Just as a proper diagnosis is essential before treatment is prescribed, a proper diagnosis of human nature is necessary before a remedy can be prescribed.
Our sophisticated age doesn’t like the word sin, but it most perfectly diagnoses our real problem. Sinners are who we are (see Ecclesiastes 7:20; Isaiah 64:6; Romans 3:10-11, Romans 3:23). We might grudgingly accept dysfunctional to describe certain behavior, but most people think of themselves as pretty good, or better than others, certainly not sinners.
We don’t become sinners by sinning. We are sinners, and that’s why we sin. It is an internal condition we are born with. We inherited this condition from our first parents. It cannot be educated out of us; it cannot be expunged by any power on earth.
Our individual and national dysfunction isn’t caused by having the wrong person in the White House. (And if you believe what Scripture says about who puts leaders in power – see Romans 13:1 – there is no such thing as the wrong person.) Neither are we “depraved because we’re deprived,” to paraphrase a great line from the musical West Side Story. Rather, our worldview and our subsequent condition in this fallen world are determined by what or whom we follow, whether the false gods of money, power, fame, and position, or the objectively existing God who loves us, has a plan for our lives, and died in our place that we might go to his place.
If one views the world from God’s perspective, as I seek to do, constantly looking to the next election (or the one after that) to improve things is meaningless and dooms us to frustration. Even if we could elect people to our liking, not much would improve. For example, if mankind, which by nature is flawed, has not been able to usher in world peace in all of history, future elections in which we select more flawed men and women to lead us are not likely to get us closer to that noble but impossible objective. We need another remedy.
Reduced to their lowest common denominator, here is a description of the two worldviews: one says we are material and energy shaped by pure chance and random selection in an impersonal universe with no real purpose in life, no power for living, and no destination after we die. In this worldview we might be more biologically complex than a salad, but we are of no greater significance in the cosmos. This is the view held by the physicist Stephen Hawking, the late astronomer Carl Sagan, and the late writer Christopher Hitchens, among many, many others.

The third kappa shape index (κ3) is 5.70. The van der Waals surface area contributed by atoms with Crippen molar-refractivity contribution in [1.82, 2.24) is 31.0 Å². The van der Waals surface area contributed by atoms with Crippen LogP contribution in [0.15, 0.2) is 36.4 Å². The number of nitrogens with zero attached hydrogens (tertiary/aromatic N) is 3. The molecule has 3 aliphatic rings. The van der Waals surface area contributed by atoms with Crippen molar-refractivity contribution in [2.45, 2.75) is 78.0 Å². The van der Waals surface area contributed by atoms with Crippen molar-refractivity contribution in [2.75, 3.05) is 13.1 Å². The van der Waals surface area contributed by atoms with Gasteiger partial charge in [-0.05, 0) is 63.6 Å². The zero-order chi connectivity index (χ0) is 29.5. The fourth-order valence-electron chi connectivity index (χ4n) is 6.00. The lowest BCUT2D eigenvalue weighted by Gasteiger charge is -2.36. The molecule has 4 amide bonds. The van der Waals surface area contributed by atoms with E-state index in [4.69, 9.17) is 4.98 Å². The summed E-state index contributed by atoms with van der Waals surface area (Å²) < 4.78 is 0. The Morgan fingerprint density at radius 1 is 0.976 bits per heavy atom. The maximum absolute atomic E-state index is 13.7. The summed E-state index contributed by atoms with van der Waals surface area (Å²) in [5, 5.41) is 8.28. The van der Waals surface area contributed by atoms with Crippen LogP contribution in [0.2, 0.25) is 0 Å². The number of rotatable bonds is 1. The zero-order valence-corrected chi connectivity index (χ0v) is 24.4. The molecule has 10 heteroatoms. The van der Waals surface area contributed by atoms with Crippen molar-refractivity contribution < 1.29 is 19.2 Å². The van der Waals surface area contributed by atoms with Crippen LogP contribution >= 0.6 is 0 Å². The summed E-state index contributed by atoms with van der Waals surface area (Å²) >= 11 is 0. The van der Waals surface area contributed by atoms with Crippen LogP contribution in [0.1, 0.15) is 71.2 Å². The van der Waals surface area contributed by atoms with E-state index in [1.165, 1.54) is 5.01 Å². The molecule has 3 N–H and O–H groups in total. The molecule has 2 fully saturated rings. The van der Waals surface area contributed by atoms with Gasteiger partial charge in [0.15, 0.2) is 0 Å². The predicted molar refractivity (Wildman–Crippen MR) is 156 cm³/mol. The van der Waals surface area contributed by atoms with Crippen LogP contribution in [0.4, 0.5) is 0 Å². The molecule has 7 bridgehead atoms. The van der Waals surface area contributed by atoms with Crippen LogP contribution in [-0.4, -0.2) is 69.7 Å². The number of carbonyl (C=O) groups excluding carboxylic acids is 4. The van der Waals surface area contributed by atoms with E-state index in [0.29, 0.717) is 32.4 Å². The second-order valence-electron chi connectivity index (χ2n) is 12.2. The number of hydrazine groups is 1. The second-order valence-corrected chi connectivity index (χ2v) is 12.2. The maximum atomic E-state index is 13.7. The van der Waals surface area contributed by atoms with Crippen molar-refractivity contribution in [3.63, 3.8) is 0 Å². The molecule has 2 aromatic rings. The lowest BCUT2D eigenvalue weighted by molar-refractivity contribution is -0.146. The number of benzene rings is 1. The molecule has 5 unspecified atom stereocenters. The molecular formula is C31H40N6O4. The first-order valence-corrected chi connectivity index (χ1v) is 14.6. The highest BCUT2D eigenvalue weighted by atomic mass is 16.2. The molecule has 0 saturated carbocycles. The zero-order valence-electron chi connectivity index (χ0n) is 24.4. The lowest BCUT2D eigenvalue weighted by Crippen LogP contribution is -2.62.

The other worldview says we are created in the image and likeness of an objectively existing, infinite, personal God, who loves us and has a plan for our lives, which is activated when we come to Him on His terms through the salvation offered by His Son, Jesus. This worldview says we do have purpose on the earth, a power for living our lives, and a place called Heaven, where we will spend eternity with perfect new bodies and minds.
Embracing the first worldview leads us to fight and war against one another, because that’s our human nature and who we are. We “ask amiss,” as James writes (see James 4:3), and yet even if we acquired all we ever wanted and fulfilled every desire and experienced every pleasure, it wouldn’t be enough, because nothing in this world can bring contentment. The world can offer happiness for a time, but not contentment, which only God can give.
There’s much more, but the point is clear.
Trusting in politicians, think tanks, political parties, and any other “wisdom” of the world is bound to lead to tumult and frustration and a repetition of past mistakes.
Now, if every society of fallen humanity is morally bankrupt, is there no other context where true love and godliness can flourish? Should we just give up?
Absolutely not! Sinners can be transformed. Believers can have a positive influence on society, but it won’t come from the Republican or Democratic parties or from politicians who wear those labels. If this is true, what is the purpose of the state?
The state is ordained by God to restrain sinful men and women who will not be constrained by the power of God within them (see Romans 13:4-6).
However, the modern state acts as if it is God. It has violated its constitutional and biblical boundaries, which is why it is so dysfunctional.
The power of the kingdom of God is limitless, but if believers settle for less, then less is what they will get: less real power, less of Jesus. To demand a return to an alleged Judeo-Christian ethic with the unbiblical expectation that the moral quality of our nation will thereby improve is to waste precious time, energy, and resources that should be channeled instead toward fulfilling Christ’s Great Commission (see Matthew 28:18-20).
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Are you frustrated with the state of our nation? Do you find yourself wanting either the Democratic or Republican Parties to “do something about it”? Or, are you out fulfilling Christ’s Great Commission instead? Come join the conversation on our blog! We would love to hear from you! ~ Devotionals Daily